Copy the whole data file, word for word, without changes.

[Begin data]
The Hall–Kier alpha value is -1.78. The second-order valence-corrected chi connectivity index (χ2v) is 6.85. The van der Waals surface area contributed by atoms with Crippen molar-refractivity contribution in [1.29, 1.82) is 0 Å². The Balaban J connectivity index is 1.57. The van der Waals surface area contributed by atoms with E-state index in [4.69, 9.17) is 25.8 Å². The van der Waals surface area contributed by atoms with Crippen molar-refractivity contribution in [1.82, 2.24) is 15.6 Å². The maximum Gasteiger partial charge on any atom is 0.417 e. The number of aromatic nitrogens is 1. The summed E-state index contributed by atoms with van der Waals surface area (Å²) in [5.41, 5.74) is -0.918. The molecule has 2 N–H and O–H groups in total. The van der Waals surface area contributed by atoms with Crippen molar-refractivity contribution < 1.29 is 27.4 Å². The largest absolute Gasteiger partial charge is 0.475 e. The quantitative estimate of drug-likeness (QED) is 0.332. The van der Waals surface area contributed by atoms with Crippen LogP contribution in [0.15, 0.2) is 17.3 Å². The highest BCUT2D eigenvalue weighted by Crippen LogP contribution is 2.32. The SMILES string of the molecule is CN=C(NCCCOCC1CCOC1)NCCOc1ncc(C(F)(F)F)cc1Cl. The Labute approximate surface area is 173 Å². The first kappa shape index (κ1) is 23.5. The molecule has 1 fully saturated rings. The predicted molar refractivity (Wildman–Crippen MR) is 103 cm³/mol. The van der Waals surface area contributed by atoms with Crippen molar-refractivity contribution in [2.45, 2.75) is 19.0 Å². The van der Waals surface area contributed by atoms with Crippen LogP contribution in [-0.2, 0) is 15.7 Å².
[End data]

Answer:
The Hall–Kier alpha value is -1.78. The second-order valence-corrected chi connectivity index (χ2v) is 6.85. The van der Waals surface area contributed by atoms with Crippen molar-refractivity contribution in [1.29, 1.82) is 0 Å². The Balaban J connectivity index is 1.57. The van der Waals surface area contributed by atoms with E-state index in [4.69, 9.17) is 25.8 Å². The van der Waals surface area contributed by atoms with Crippen molar-refractivity contribution in [1.82, 2.24) is 15.6 Å². The maximum Gasteiger partial charge on any atom is 0.417 e. The number of aromatic nitrogens is 1. The summed E-state index contributed by atoms with van der Waals surface area (Å²) in [5.41, 5.74) is -0.918. The molecule has 2 N–H and O–H groups in total. The van der Waals surface area contributed by atoms with Crippen molar-refractivity contribution < 1.29 is 27.4 Å². The largest absolute Gasteiger partial charge is 0.475 e. The quantitative estimate of drug-likeness (QED) is 0.332. The van der Waals surface area contributed by atoms with Crippen LogP contribution in [0.15, 0.2) is 17.3 Å². The highest BCUT2D eigenvalue weighted by Crippen LogP contribution is 2.32. The SMILES string of the molecule is CN=C(NCCCOCC1CCOC1)NCCOc1ncc(C(F)(F)F)cc1Cl. The Labute approximate surface area is 173 Å². The first kappa shape index (κ1) is 23.5. The molecule has 1 fully saturated rings. The predicted molar refractivity (Wildman–Crippen MR) is 103 cm³/mol. The van der Waals surface area contributed by atoms with Crippen molar-refractivity contribution in [2.45, 2.75) is 19.0 Å². The van der Waals surface area contributed by atoms with Crippen LogP contribution in [-0.2, 0) is 15.7 Å².